This is not just a US phenomenon. It is happening globally as already more than 275 venues in 35 plus countries are operating Cisco solutions. We enjoy a global market leadership position because we focus on delivering solutions that work, and giving fans the connected experience they are looking for in this Internet of Everything hyper-connected world of today!

We are incredibly bullish on how the Internet of Everything is going to benefit the sports and entertainment industry; from the emotional and connections that fans will make with their favorite teams and players to how venues and leagues will create new revenue while also creating efficiencies.  Nothing will trump being in a stadium with 20,000 or 80,000 screaming fans as the game comes down to the last play or shot. But there isn’t any reason that experience can’t be enhanced when it is connected  and part of the Internet of Everything.

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Three Mobile Trends to Watch

Updated 2015 VNI Mobile Forecast Reveals Potential “Wildcards” for Mobile Devices, Networks and Services

This week, Cisco released its annual Visual Networking Index (VNI) Global Mobile Data Forecast, 2014 – 2019. Among the traditional top-line growth projections that indicate a healthy mobile industry (e.g., more than 5.2 billion global mobile users by 2019 and 10-fold mobile traffic growth over the next five years), there were several interesting trends that could have significant implications for mobile networking in the near future.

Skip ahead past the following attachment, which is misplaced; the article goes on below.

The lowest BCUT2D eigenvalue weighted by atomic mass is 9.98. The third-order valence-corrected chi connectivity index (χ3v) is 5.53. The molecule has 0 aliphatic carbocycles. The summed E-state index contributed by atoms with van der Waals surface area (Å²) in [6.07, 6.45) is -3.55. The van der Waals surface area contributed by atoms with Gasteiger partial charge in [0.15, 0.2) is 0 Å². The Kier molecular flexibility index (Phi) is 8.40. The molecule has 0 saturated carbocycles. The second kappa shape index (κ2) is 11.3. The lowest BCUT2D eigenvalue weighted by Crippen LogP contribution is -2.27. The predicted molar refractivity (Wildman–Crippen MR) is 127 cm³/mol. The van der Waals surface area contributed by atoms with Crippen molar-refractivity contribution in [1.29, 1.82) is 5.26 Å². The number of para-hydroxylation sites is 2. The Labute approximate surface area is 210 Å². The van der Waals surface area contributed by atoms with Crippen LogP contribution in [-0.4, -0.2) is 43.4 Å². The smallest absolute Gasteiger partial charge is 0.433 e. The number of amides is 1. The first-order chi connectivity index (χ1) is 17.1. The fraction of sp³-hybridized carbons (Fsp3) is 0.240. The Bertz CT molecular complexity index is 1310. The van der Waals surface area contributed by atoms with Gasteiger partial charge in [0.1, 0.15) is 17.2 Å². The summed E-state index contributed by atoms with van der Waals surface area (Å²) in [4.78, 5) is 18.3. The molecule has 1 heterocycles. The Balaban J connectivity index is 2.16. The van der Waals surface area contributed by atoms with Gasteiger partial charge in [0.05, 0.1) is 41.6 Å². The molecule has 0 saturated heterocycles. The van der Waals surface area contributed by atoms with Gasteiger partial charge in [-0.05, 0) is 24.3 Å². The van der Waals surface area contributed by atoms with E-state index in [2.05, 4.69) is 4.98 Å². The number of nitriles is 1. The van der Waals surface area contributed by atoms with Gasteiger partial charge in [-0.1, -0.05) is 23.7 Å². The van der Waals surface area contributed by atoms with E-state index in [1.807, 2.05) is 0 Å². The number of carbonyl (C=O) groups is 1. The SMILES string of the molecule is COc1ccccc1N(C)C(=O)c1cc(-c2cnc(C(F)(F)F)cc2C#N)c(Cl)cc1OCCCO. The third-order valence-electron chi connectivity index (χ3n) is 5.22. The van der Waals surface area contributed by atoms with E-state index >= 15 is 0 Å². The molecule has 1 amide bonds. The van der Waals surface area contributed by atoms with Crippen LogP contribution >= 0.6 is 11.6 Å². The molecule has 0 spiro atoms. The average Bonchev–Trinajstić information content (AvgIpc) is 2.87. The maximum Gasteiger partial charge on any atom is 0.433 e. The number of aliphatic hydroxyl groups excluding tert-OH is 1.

Mobile Devices: Laptops make a comeback and phablets start to emerge

While there is an overall growth in the number of mobile devices and connections, there is also a visible shift in the device mix. This year forecast shows a slight slowdown in the growth of tablets as a new device sub-category, phablets (included in our smartphone category), were began to show global adoption. Tablet growth was also affected by the introduction of lightweight laptops, which are quite similar to tablets in form factor but have more enhanced capabilities. Today, tablets are primarily being used as content consumption devices – ideally suited for video viewing in particular. Laptops are still serving as the dominant content creation device, particularly for business users (e.g., presentation, spreadsheet, and document development). While the absolute numbers or volume for smartphones (4.6 billion by 2019), tablets (nearly 300 million by 2019) and laptops (nearly 250 million by 2019) are growing, they are all losing their percentage share of total mobile devices and connections to the fastest growing mobile connection type – M2M (3.2 billion by 2019).